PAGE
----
Intel TBB incorporates various tuning capabilities for the parallel infrastructure. One of tuning "knobs" is grain size, which specifies when to stop breaking the array when splitting it up. Intel suggests breaking the arrays into chunks of work that are larger than 10K clock cycles, to keep the parallelization overhead negligible. Grain size is specified as the third parameter to the blocked_range constructor, as shown in:
parallel_reduce( blocked_range<unsigned long>(0, a_size, 10000), count );
where the grain size is set to 10K as a guess for the portion of the array that will take at least 10K clock cycles to process. Tables 8 and 9, along with Figures 8 and 9, show performance measurements of 8-bit and 16-bit Parallel Counting Sort algorithms with grain size set to 10K.
The guess for grain size of 10K turned out to be good, resulting in improved parallel algorithm performance for small input arrays of 8-bit and 16-bit numbers, impacting performance of large arrays only slightly. A small overhead is apparent for small arrays, versus the non-parallel implementation. Hyperthreading seems to not improve performance and at times degrades performance slightly, which is not consistent with earlier results, where for 8-bit algorithm hyperthreading improved performance by as much as 10%. The number of physical cores improves performance more than hyperthreading.
Grain size is one of the adjustable parameters that TBB makes available to developers. Also, several task schedulers can be chosen, which can dramatically affect performance. Automatically setting grain sizes in algorithms, so that they adapt to future runtime optimizations as well as future processor architectures, would be a beneficial future development.
Table 9 shows the time spent counting and time spent writing within the non-parallel Counting Sort algorithm on an array of 100 million elements.
Most of the time (over 90%) is spent counting, whereas writing the sorted array takes 10-19X less time. Thus, the effort spent on optimizing performance of the counting portion of the algorithm would be more likely to provide higher gains.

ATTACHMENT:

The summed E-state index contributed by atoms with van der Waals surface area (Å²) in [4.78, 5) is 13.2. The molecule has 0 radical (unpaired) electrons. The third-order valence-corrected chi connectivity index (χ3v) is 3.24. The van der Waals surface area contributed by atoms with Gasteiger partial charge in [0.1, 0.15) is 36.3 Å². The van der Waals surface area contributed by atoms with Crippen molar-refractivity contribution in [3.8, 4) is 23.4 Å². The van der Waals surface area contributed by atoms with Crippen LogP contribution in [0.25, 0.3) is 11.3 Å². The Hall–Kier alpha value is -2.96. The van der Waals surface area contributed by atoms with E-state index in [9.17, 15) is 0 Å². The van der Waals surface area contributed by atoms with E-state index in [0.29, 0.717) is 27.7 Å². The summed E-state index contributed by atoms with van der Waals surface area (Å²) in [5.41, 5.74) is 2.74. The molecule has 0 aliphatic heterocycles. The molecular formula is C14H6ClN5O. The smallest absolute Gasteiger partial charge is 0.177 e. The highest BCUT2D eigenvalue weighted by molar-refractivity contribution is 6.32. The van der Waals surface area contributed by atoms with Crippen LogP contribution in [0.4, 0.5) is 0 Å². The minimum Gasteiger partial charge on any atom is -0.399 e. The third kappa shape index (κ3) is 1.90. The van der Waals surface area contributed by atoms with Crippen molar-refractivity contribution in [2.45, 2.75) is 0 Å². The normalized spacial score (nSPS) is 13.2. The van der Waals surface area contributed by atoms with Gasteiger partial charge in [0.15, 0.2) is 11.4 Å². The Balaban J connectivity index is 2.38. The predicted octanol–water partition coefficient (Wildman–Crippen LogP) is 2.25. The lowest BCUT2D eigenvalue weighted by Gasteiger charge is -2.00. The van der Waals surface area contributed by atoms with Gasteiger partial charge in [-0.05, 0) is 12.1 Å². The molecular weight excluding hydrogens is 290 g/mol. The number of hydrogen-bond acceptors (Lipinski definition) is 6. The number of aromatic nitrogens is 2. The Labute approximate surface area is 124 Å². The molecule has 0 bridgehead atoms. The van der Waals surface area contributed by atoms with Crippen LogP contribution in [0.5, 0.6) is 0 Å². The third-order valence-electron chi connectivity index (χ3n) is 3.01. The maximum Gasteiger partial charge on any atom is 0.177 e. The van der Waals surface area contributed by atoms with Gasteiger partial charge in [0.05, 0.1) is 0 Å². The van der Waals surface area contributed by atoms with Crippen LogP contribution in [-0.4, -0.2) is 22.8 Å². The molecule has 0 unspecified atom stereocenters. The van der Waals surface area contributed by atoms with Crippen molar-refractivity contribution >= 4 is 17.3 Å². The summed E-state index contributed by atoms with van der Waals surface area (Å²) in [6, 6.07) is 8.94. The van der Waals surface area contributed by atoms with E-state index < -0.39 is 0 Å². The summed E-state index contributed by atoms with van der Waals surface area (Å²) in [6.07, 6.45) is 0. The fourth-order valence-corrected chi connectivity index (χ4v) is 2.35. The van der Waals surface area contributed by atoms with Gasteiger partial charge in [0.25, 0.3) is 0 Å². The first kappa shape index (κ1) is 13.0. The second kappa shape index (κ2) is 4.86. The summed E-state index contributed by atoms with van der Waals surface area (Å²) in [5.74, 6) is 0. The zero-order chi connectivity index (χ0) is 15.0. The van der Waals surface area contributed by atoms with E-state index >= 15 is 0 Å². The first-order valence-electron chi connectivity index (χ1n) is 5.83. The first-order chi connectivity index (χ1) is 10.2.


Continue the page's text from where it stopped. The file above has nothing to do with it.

In general, measuring performance to determine where the majority of time is spent, followed by optimizing the slowest portion, is one of the pillars of performance optimization. Followed by doing it again, and again, and again....
In the case of Counting Sort of Table 9, doubling performance of the counting portion would nearly double the overall performance. However, doubling performance of the writing portion would improve the overall performance by 4.6% or 2.6%.
Note, that the counting portion of the algorithm could be improved in performance by 10X before its magnitude becomes equal that of the writing portion (for 16-bit algorithm) and by 19X (for 8-bit algorithm). Thus, Parallel Counting Sort will continue scaling with more processing cores (beyond the quad-core explored), until performance within memory hierarchy becomes the limiting factor (reading or writing).
Sorting algorithms, especially Counting Sort, perform little computation per array element, yet surprisingly benefit from parallel multi-core implementation. This is due to substantial inherent parallelism within the algorithms. When sorting arrays of unsigned 8-bit numbers Parallel Counting Sort is over 3X faster than non-parallel implementation, and over 2X faster for arrays of 16-bit numbers, on i7 860 quad-core processor. It is also up to 70X faster than STL sort() for 8-bit, and up to 77X faster for 16-bit. Parallel Counting Sort algorithm sorts at the rate of 1.7 billion 8-bit items per second, and 1 billion 16-bit items per second.
Morphing non-parallel algorithms to parallel does not guarantee a performance gain, and can lead to degradation in performance along with inefficient use of processing capacity. Parallel implementations increase exploration space by growing the number of design and test permutations not only for correctness, but also for performance, as some parallel implementations will be slower and others may possess data-dependent performance characteristics (which should be avoided).
Measurements to determine performance bottlenecks before optimizing is one of the pillars of performance optimization methodology, as demonstrated by measuring the counting and writing portions of the Parallel Counting Sort. Focusing efforts on optimizing the counting portion of the algorithm, which took over 90% of execution time, is 10-19X more beneficial than optimizing the writing portion. The Parallel Counting Sort was projected to continue scaling in performance beyond quad-core processors, since it is surprisingly compute limited.
Processor cache architecture influences parallel performance, with large L1 and L2 caches dedicated to each computational core providing higher performance and scalability for large problems. Higher memory bandwidth is also beneficial. i7 860 processor has 2X the cores of E8300, which allowed the algorithm to scale higher in performance. Tuning parallel infrastructure parameters, such as grain size of processing quanta, for each algorithm helps improve performance for small array sizes, where parallelism overhead degrades performance and wastes processing resources.
Abstraction offered by parallel_for and parallel_reduce constructs is powerful, enabling the developer not to care about the number of computational cores in the system. This power is dangerous, as it brings with productivity the possibility of poor resource utilization and efficiency. Creating efficient parallel programs where multiple programs share computational resources in a dynamic virtualized environment will be critical. Creating algorithms that scale well on future processor architectures will be a challenge -- e.g. tuning parameters such as grain size will most likely be set to a less than optimal value and may need to be exposed.